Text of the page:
I made this brief trip soon after I finished working at the ReCreative Spaces’ Open House and Maker Fair mainly because this area was close to where I was selling my wares and it’s also on the route back to my home. I just felt that it warranted a separate post since it’s way different in subject matter from the ReCreative Spaces event.

A few weeks ago I went on this walking tour through Bladensburg, Colmar Manor, and Cottage City that was recommended on my Droid smartphone app called the Chesapeake Explorer. Once I had left Bladensburg Waterfront Park and walked up to the intersection with Bladensburg Road (Route 450), the app urged me to turn left and walk towards Colman Manor and Cottage City.

Curiously, had I turned right at the intersection, I would’ve found a couple of other Battle of Bladensburg related spots that were both located just a block or so away from the main path. One of them was a new War of 1812 memorial that was unveiled just a few years ago (just in time for the War of 1812 Bicentennial). Yet the app opted not to include either one of them on the walking tour.

I’ve driven past both places numerous times and I was about to pass them again as I was on my way back from the ReCreative Spaces event. This time I decided to make a brief stop and look at them. Traffic wasn’t too bad mainly because it was the Sunday during the Labor Day holiday weekend.

I parked near this neat looking old building that I have passed numerous times. When I finally got a chance to see it on foot, I saw that it was once the site of an old tavern known as the Indian Queen. It’s also known alternatively as George Washington House because George Washington allegedly slept there at the Indian Queen Tavern. Looking online I found that it has its own Wikipedia page. There’s a blog post that has all kinds of interesting facts about the Indian Queen Tavern through the years. And this link has both the myths and facts about the Indian Queen Tavern and George Washington’s association with it (or lack thereof).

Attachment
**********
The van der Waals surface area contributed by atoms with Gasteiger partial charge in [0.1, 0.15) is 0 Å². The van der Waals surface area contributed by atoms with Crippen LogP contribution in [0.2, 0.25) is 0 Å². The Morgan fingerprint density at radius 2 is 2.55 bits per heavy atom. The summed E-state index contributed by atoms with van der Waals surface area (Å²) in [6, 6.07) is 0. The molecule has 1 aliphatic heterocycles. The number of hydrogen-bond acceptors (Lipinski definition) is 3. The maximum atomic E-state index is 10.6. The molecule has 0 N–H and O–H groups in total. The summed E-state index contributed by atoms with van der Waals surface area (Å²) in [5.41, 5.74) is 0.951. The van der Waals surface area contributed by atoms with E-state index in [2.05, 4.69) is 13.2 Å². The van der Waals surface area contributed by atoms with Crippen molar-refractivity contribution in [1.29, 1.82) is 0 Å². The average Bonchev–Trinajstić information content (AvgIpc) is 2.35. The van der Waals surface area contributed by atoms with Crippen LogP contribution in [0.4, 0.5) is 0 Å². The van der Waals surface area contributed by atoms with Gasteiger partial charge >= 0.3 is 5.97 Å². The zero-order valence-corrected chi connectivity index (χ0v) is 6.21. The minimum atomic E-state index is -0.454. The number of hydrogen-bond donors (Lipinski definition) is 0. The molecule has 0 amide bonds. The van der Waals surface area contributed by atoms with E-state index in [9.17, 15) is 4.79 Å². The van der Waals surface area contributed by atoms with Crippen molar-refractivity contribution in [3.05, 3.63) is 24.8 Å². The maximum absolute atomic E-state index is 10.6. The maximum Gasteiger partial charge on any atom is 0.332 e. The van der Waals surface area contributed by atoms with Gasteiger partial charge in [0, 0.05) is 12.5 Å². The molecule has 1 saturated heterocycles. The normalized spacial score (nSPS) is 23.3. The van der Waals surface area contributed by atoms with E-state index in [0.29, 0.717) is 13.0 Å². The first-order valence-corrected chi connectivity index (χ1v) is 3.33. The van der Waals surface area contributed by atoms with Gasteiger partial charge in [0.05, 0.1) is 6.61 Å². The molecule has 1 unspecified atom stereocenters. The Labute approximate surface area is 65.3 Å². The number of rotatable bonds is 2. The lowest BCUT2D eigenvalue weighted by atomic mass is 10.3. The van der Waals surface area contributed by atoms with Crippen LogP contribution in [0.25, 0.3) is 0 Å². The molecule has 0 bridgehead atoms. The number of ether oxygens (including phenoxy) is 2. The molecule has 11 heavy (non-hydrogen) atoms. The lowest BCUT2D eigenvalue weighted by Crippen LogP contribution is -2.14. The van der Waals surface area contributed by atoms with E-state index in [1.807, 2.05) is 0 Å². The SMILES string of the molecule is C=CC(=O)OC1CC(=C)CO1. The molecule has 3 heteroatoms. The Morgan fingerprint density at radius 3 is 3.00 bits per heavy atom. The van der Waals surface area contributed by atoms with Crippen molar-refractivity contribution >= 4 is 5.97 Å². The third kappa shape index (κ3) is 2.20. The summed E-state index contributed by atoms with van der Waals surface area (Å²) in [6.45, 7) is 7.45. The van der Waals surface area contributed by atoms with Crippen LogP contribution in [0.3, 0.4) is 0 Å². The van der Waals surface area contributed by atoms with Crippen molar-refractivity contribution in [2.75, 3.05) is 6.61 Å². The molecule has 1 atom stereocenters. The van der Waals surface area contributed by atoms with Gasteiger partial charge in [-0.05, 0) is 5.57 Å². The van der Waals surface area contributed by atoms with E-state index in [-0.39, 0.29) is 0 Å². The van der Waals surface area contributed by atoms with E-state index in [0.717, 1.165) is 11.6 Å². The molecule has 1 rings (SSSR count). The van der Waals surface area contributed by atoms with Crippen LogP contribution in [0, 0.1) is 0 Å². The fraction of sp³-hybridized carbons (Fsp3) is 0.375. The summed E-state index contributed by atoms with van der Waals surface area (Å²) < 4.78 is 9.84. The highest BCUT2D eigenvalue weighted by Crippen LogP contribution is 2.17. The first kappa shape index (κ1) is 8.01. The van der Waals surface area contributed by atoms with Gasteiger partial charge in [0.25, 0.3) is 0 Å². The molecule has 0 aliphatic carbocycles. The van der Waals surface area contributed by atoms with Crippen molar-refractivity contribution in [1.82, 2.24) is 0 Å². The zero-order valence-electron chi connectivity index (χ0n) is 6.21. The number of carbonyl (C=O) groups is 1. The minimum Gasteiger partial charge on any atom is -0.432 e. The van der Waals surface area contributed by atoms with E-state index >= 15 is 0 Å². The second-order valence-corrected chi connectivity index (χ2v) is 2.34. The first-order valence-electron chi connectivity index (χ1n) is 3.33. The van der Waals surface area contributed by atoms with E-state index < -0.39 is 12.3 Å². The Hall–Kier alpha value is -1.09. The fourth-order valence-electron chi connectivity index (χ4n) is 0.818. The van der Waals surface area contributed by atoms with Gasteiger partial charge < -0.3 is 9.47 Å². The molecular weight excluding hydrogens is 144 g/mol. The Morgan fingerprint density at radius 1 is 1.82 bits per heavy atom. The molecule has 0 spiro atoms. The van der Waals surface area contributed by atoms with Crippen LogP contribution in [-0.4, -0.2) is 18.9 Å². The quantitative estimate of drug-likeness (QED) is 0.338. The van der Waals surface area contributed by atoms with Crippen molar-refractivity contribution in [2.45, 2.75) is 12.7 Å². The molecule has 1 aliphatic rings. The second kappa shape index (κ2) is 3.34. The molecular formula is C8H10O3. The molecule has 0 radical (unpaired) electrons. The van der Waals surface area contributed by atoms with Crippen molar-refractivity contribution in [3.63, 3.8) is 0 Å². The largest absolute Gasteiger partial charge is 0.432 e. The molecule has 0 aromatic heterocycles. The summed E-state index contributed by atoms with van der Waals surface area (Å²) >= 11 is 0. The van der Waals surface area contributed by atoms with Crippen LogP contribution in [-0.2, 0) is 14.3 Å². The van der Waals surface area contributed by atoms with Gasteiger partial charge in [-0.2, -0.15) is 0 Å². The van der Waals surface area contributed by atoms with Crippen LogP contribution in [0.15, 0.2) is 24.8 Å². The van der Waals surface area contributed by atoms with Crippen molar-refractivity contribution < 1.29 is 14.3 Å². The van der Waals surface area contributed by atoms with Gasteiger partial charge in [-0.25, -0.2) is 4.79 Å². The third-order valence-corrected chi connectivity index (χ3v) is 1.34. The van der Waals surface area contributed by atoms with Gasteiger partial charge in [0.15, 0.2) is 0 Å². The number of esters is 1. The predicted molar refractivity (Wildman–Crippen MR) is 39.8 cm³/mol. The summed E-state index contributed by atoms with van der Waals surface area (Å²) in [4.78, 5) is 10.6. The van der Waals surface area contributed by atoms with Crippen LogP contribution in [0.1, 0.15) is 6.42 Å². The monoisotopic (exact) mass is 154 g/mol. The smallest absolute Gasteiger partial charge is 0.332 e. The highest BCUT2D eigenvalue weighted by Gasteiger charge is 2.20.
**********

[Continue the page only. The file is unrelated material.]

Outside the Indian Queen Tavern is this sign explaining about the archaeological finds that were made either at or near the tavern.

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Today one can’t stop for a meal at the Indian Queen Tavern because it now houses the Anacostia Watershed Society. The exterior still looks pretty impressive.

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The sign in the next photo shows the reason why this place is also known as George Washington House.

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Near the Indian Queen Tavern is this marker designating the area as being part of the Star-Spangled Banner Trail while explaining the British advance during the Battle of Bladensburg.

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Located next to the Indian Queen Tavern is this park that has the relatively new memorial dedicated to the Battle of Bladensberg.

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One side provides details about the battle and the prominent people involved.

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The other side provides this nice relief of a few soldiers defending Bladensburg against the invading British Army with the words “Undaunted in Battle.”

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On a pleasant day it would be a great place to read a book (there are benches nearby) or do some reflection of the history of this area. I didn’t stay long that day because the heat had gone up to 95 degrees Fahrenheit with high humidity. Even though it was late in the afternoon, it was still way too hot to spend much time there.

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